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Is Northwest Pipe (NASDAQ:NWPX) A Risky Investment?

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·4 min read
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Howard Marks put it nicely when he said that, rather than worrying about share price volatility, 'The possibility of permanent loss is the risk I worry about... and every practical investor I know worries about.' When we think about how risky a company is, we always like to look at its use of debt, since debt overload can lead to ruin. We note that Northwest Pipe Company (NASDAQ:NWPX) does have debt on its balance sheet. But should shareholders be worried about its use of debt?

When Is Debt Dangerous?

Generally speaking, debt only becomes a real problem when a company can't easily pay it off, either by raising capital or with its own cash flow. Ultimately, if the company can't fulfill its legal obligations to repay debt, shareholders could walk away with nothing. However, a more common (but still painful) scenario is that it has to raise new equity capital at a low price, thus permanently diluting shareholders. Of course, debt can be an important tool in businesses, particularly capital heavy businesses. When we examine debt levels, we first consider both cash and debt levels, together.

See our latest analysis for Northwest Pipe

How Much Debt Does Northwest Pipe Carry?

As you can see below, at the end of December 2020, Northwest Pipe had US$13.6m of debt, up from none a year ago. Click the image for more detail. But it also has US$37.9m in cash to offset that, meaning it has US$24.3m net cash.

debt-equity-history-analysis
debt-equity-history-analysis

How Healthy Is Northwest Pipe's Balance Sheet?

The latest balance sheet data shows that Northwest Pipe had liabilities of US$45.9m due within a year, and liabilities of US$57.5m falling due after that. Offsetting this, it had US$37.9m in cash and US$119.7m in receivables that were due within 12 months. So it actually has US$54.2m more liquid assets than total liabilities.

It's good to see that Northwest Pipe has plenty of liquidity on its balance sheet, suggesting conservative management of liabilities. Given it has easily adequate short term liquidity, we don't think it will have any issues with its lenders. Simply put, the fact that Northwest Pipe has more cash than debt is arguably a good indication that it can manage its debt safely.

On the other hand, Northwest Pipe's EBIT dived 13%, over the last year. If that rate of decline in earnings continues, the company could find itself in a tight spot. There's no doubt that we learn most about debt from the balance sheet. But ultimately the future profitability of the business will decide if Northwest Pipe can strengthen its balance sheet over time. So if you're focused on the future you can check out this free report showing analyst profit forecasts.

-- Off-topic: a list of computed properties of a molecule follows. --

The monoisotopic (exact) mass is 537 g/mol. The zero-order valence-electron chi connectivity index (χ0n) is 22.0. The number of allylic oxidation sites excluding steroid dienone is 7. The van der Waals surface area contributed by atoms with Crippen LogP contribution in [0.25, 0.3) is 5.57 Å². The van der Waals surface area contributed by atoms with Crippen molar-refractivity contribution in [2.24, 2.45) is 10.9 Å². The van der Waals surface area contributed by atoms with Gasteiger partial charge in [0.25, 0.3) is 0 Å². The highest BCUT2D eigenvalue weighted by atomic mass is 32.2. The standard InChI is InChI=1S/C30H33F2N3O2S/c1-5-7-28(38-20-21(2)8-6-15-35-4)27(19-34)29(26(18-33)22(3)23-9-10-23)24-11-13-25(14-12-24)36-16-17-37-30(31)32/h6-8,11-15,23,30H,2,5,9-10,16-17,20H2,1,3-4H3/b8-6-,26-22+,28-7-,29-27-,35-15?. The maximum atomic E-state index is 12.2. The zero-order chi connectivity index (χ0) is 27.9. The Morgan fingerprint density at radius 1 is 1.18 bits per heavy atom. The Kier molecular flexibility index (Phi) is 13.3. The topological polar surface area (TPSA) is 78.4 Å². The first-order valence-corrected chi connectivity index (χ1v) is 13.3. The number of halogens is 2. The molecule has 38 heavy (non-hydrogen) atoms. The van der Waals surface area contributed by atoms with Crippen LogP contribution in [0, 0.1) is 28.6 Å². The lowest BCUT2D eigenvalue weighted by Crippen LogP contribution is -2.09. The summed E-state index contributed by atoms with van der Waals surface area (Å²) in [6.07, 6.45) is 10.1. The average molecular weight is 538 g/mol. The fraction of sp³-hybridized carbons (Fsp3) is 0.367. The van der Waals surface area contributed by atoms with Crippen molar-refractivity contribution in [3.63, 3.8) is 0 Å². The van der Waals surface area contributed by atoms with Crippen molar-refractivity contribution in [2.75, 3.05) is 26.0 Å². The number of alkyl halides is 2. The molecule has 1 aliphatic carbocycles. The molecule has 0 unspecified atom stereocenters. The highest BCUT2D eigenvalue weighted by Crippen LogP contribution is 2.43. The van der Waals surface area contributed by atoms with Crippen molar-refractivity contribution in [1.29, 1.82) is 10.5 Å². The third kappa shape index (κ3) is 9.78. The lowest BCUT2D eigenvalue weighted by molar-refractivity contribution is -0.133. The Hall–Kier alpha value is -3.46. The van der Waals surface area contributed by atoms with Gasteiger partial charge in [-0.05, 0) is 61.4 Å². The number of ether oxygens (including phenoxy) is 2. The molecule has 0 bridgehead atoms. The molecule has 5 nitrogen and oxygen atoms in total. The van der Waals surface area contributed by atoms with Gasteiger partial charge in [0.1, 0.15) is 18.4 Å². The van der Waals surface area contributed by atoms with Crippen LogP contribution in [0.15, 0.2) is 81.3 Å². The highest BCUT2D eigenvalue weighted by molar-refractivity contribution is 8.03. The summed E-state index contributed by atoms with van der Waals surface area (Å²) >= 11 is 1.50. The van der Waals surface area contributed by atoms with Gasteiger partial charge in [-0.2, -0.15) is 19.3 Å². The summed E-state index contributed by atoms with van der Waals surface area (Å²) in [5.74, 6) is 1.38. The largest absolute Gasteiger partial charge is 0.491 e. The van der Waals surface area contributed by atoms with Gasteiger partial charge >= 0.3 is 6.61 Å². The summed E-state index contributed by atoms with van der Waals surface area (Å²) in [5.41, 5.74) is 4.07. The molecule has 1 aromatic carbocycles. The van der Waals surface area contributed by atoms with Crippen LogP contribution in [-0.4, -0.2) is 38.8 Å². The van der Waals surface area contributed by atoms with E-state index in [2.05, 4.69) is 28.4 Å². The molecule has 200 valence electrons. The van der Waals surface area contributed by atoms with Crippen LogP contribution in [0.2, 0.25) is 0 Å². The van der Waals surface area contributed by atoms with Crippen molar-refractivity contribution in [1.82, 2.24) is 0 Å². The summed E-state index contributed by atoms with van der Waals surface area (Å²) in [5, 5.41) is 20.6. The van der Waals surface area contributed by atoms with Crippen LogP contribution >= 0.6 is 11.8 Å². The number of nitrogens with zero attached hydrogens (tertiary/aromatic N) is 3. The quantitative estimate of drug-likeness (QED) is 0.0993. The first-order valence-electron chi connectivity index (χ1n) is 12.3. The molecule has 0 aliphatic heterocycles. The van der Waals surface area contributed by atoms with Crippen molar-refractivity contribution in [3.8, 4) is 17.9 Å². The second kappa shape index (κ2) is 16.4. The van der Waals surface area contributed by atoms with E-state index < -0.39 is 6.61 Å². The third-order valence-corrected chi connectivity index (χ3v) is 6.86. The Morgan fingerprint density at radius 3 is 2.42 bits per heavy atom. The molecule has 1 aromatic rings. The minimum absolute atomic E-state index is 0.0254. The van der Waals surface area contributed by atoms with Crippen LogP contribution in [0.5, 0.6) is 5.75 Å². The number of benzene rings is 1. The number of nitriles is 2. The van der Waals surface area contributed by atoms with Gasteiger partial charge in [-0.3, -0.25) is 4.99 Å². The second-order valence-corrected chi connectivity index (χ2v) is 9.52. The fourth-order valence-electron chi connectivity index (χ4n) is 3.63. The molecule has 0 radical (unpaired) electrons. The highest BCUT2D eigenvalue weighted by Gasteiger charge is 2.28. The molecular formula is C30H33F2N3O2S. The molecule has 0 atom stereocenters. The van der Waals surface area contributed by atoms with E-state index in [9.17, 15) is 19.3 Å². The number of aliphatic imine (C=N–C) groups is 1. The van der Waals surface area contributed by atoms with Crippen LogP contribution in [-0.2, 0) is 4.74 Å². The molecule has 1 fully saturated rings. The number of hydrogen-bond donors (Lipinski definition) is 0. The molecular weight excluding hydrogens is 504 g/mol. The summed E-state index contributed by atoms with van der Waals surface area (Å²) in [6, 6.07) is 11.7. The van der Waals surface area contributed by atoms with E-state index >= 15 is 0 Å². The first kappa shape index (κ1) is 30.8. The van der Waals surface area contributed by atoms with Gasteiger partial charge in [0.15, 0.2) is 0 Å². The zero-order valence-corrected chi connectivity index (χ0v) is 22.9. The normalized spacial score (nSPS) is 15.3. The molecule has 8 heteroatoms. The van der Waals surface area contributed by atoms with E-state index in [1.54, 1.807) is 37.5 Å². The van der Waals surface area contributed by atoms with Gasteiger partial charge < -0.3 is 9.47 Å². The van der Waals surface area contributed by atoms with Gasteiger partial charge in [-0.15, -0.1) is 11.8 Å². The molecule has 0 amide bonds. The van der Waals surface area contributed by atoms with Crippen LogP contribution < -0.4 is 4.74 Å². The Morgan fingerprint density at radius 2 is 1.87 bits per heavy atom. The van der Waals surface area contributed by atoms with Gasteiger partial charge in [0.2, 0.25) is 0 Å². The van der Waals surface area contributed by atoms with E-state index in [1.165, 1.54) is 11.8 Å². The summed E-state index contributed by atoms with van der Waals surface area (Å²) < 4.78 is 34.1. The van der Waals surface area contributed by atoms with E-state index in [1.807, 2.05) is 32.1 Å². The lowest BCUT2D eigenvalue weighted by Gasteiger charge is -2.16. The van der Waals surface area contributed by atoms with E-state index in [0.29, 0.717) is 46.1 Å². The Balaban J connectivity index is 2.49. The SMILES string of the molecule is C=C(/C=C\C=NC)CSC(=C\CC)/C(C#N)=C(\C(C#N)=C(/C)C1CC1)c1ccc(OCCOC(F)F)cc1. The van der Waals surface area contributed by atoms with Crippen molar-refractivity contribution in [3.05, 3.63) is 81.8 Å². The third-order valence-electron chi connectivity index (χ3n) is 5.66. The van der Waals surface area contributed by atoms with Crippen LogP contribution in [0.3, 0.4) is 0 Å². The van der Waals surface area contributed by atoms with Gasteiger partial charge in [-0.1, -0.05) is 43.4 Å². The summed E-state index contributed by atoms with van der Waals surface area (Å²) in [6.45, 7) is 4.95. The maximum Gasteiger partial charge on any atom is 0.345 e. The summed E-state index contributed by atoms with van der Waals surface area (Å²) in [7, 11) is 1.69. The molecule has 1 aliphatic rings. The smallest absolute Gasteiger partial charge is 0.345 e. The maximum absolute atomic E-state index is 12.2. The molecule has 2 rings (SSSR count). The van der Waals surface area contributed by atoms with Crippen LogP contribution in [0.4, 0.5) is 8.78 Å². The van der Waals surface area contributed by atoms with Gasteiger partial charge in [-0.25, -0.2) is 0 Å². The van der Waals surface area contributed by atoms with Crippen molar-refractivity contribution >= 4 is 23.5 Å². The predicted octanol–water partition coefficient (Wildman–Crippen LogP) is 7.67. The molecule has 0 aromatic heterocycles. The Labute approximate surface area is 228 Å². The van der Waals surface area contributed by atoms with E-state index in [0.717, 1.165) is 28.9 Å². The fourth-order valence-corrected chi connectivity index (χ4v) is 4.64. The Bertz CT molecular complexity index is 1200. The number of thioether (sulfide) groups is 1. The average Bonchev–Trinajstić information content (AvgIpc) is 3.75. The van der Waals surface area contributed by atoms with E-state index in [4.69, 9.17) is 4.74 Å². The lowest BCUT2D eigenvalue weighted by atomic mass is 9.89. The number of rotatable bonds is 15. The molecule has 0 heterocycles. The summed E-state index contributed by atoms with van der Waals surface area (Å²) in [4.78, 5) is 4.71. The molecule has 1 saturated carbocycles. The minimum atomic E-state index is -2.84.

But our final consideration is also important, because a company cannot pay debt with paper profits; it needs cold hard cash. Northwest Pipe may have net cash on the balance sheet, but it is still interesting to look at how well the business converts its earnings before interest and tax (EBIT) to free cash flow, because that will influence both its need for, and its capacity to manage debt. Happily for any shareholders, Northwest Pipe actually produced more free cash flow than EBIT over the last two years. That sort of strong cash generation warms our hearts like a puppy in a bumblebee suit.

Summing up

While it is always sensible to investigate a company's debt, in this case Northwest Pipe has US$24.3m in net cash and a decent-looking balance sheet. The cherry on top was that in converted 132% of that EBIT to free cash flow, bringing in US$42m. So is Northwest Pipe's debt a risk? It doesn't seem so to us. There's no doubt that we learn most about debt from the balance sheet. But ultimately, every company can contain risks that exist outside of the balance sheet. We've identified 1 warning sign with Northwest Pipe , and understanding them should be part of your investment process.

If you're interested in investing in businesses that can grow profits without the burden of debt, then check out this free list of growing businesses that have net cash on the balance sheet.

This article by Simply Wall St is general in nature. It does not constitute a recommendation to buy or sell any stock, and does not take account of your objectives, or your financial situation. We aim to bring you long-term focused analysis driven by fundamental data. Note that our analysis may not factor in the latest price-sensitive company announcements or qualitative material. Simply Wall St has no position in any stocks mentioned.

Have feedback on this article? Concerned about the content? Get in touch with us directly. Alternatively, email editorial-team (at) simplywallst.com.